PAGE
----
Shoulder Pain? It May Be Your Rotator Cuff

Shoulder Pain? It May Be Your Rotator Cuff

The rotator cuff consists of a group of four muscles located deep in the shoulder that are very important for everyday use of the shoulder. The shoulder joint is classified as a ball and socket joint of which the rotator cuff attaches to the ball component. Many people experience shoulder pain due to injury or damage to the rotator cuff muscles. The pain from rotator cuff pathology is usually felt on the top and outside of the shoulder. This pain occurs after use of the shoulder and is often quite significant at night when trying to sleep. The pain that keeps you from sleeping usually occurs on the outside of the shoulder. Rotator cuff pain is not limited to the top and outside of the shoulder but can occur anywhere between the shoulder and elbow. If you are experiencing pain at the base of the neck, behind the shoulder or below the elbow, your problem most likely is not from the rotator cuff. There are various ways a rotator cuff can be injured. A fall onto the shoulder or an outstretched arm certainly can produce a rotator cuff injury. However, the rotator cuff is usually injured over the course of time. People can develop some arthritic change in the joint located above the shoulder and at the far or distal end of the collarbone or clavicle. When this joint becomes arthritic, spurs form which can protrude down into the rotator cuff. Over time, with just normal use of the shoulder, the spur can eventually wear a hole into the rotator cuff itself. This is the most common type of rotator cuff problem. It is most common in people over the age of 45. Other ways to injure the rotator cuff are with overuse or abuse of the shoulder in athletic activities such as throwing, swimming and weightlifting.

Besides the pain described above, weakness in the arm is another sign that could indicate a rotator cuff problem. Specifically, weakness in the arm while doing an activity that requires your arm to be held away from your body is an indicator. A simple test for a rotator cuff injury would be to hold your arm straight down against the side of your body with the elbow straight. Then try to raise your arm to shoulder height while holding an object that weighs roughly 5-10 pounds. If this causes significant pain in the shoulder or you are unable to do it because of weakness in the shoulder you may have a rotator cuff problem.

When medical attention is sought usually x-rays of the shoulder are obtained. Often, the x-rays will reveal arthritic changes at the distal end of the clavicle with spur formation as previously mentioned. Sometimes arthritic changes are also noted in the ball and socket components in the shoulder joint. This can mimic rotator cuff pathology. Cortisone can be injected into the bursa of the shoulder which can offer significant relief of pain and improve function if there is not yet a rotator cuff tear. When injections do not offer relief it may indicate that the rotator cuff is torn. A simple, non-invasive test to diagnose a rotator cuff tear is an MRI (magnetic resonance imaging). An MRI is an imaging study which does not involve radiation and takes approximately 40 minutes. It clearly shows the rotator cuff muscle and tendon along with the bony structures of the shoulder. If there is a rotator cuff tear it can be seen on an MRI about 90% of the time. The good news is that over the past several years arthroscopy has been used to repair many rotator cuffs. This is a much less invasive way to repair a rotator cuff tear. Arthroscopic surgery involves two to four small 1/4” incisions into the shoulder. A camera and surgical instruments are inserted into the shoulder joint through the small incisions and the rotator cuff is repaired. With this technique there is much less damage to the surrounding tissues, recovery is much quicker and there is much less pain for the patient. This surgery is done without leaving large unsightly scars. With the advent of arthroscopy, rotator cuff repair has become an outpatient surgery.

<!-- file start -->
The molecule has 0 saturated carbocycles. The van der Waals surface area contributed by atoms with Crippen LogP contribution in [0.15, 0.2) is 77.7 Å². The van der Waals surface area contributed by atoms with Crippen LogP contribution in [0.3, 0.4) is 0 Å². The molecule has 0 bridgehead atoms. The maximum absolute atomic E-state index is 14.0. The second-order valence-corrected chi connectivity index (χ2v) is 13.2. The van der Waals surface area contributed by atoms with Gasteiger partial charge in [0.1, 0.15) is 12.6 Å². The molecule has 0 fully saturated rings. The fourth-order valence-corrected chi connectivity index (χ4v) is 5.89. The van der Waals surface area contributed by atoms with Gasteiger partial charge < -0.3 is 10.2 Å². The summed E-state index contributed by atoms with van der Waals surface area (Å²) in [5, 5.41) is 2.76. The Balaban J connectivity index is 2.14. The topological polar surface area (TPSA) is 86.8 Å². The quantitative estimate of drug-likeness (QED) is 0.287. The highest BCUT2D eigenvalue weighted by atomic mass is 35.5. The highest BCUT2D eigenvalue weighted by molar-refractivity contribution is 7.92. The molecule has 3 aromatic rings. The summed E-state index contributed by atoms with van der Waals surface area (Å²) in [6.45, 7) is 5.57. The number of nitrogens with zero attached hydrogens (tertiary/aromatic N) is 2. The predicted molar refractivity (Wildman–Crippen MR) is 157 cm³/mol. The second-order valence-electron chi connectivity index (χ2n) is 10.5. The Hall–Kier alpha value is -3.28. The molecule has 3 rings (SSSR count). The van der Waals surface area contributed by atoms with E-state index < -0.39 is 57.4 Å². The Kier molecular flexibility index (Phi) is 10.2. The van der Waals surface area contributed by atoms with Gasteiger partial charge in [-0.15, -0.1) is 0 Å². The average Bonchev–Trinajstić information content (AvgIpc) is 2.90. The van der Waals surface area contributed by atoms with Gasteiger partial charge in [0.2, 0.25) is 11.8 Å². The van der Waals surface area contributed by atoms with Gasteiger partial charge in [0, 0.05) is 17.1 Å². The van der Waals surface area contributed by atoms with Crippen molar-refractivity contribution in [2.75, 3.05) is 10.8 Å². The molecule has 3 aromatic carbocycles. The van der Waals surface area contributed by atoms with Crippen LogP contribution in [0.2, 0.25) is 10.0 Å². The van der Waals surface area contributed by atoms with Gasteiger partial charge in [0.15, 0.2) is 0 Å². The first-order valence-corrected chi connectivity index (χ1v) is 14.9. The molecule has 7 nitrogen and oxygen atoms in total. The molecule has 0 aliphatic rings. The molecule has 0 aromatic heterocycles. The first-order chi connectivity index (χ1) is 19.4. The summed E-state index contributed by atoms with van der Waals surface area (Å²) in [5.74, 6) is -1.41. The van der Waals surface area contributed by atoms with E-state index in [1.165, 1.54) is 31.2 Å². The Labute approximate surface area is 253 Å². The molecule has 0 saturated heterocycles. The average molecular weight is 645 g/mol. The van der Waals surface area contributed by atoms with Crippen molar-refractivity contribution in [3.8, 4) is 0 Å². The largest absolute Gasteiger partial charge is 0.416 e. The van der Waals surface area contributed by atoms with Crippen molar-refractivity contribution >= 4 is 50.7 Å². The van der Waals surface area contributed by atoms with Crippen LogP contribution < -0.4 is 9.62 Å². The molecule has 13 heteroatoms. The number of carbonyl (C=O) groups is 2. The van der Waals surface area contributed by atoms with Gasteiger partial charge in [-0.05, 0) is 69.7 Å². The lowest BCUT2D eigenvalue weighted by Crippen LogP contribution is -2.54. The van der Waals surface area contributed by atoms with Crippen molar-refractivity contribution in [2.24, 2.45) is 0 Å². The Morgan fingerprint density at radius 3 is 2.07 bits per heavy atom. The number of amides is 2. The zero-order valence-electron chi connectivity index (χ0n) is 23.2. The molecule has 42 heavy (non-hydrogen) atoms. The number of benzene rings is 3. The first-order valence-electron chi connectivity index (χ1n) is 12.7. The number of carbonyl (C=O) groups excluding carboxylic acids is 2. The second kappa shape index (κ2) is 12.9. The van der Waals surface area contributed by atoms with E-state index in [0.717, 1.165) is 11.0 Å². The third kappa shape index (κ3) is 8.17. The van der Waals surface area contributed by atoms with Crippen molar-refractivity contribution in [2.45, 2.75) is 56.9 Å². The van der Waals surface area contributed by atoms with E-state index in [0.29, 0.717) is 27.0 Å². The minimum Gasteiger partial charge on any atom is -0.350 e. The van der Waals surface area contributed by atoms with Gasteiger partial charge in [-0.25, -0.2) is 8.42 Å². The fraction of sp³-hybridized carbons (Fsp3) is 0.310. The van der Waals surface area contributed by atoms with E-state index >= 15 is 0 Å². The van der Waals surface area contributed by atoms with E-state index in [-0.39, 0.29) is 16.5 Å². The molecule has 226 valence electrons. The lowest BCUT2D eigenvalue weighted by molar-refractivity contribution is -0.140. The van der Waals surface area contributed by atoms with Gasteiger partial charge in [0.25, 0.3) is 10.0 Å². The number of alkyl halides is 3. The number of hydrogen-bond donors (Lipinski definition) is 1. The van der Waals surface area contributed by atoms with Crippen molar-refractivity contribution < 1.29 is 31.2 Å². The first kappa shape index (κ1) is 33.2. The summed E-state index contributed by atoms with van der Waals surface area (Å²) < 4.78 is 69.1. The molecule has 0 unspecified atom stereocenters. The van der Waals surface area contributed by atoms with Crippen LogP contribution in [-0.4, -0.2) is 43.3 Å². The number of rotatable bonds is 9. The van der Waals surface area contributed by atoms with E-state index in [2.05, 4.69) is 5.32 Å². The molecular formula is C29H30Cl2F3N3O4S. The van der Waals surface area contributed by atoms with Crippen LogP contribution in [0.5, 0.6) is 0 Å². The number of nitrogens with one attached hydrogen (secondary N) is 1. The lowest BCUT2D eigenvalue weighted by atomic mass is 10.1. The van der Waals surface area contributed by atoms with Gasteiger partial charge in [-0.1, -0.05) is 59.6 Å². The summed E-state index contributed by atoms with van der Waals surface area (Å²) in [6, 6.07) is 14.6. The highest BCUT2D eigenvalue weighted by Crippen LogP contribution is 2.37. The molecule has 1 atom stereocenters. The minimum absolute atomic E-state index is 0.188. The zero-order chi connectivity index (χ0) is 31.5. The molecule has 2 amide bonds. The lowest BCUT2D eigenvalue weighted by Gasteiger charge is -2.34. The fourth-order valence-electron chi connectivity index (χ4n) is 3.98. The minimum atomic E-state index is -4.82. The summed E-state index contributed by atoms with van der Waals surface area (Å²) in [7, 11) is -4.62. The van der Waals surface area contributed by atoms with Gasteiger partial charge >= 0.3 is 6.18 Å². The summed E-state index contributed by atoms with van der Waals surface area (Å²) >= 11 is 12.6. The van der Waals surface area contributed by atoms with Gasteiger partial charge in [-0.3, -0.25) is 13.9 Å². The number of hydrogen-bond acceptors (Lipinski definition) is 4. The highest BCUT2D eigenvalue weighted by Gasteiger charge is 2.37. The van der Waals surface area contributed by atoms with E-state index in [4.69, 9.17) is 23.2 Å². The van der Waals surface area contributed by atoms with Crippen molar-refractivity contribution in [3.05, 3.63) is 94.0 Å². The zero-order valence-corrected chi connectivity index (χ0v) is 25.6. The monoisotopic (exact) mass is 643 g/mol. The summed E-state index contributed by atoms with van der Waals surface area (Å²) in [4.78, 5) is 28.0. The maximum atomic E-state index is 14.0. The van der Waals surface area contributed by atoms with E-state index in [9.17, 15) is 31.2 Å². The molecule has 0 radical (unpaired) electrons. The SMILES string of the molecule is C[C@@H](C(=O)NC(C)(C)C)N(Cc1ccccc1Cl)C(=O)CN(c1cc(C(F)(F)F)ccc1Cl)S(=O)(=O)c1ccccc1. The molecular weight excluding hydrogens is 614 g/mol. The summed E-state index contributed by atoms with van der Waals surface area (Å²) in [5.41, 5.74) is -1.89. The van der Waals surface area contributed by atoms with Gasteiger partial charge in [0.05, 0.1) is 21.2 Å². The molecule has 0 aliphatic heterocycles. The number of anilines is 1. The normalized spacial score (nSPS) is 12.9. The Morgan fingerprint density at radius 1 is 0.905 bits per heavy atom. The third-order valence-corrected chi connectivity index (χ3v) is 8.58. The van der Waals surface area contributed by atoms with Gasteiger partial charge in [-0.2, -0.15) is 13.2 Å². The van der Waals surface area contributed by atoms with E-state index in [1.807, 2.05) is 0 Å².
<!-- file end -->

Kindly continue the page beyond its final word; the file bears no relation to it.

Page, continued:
One of the problems when dealing with the rotator cuff is when the pain has been neglected for a very long time. If the rotator cuff has been torn for several months or years, the tear can become so large that the tissues become difficult to repair arthroscopically. In this case, an open procedure may be used to do the repair. An open procedure requires an incision approximately 3-4 inches long on the top of the shoulder. Also, if a rotator cuff tear is neglected for a very long time, it can become irreparable. This leaves the patient with persistent pain and weakness in the shoulder. If the rotator cuff is not able to be repaired, progressive arthritis can settle in the shoulder joint.

So if you are experiencing discomfort in your shoulder, certainly try conservative measures at home. Try decreasing the amount of overhead lifting and other aggravating activities for a period of two weeks. You can also try using cold compresses for 20-30 minutes, 3-4 times a day as well as over the counter anti-inflammatory agents such as Advil or Aleve. Make sure you understand the side effects of these medications. If the pain still persists or returns upon resuming normal activities, medical attention should be sought.

With the newer techniques in rotator cuff surgery, a pain-free shoulder could be a stones throw away.

Dr. Gregory Sarkisian is a partner at Precision Orthopaedic Specialties, Inc. and he is Chief of Orthopaedic Surgery at University Hospitals Geauga Medical Center.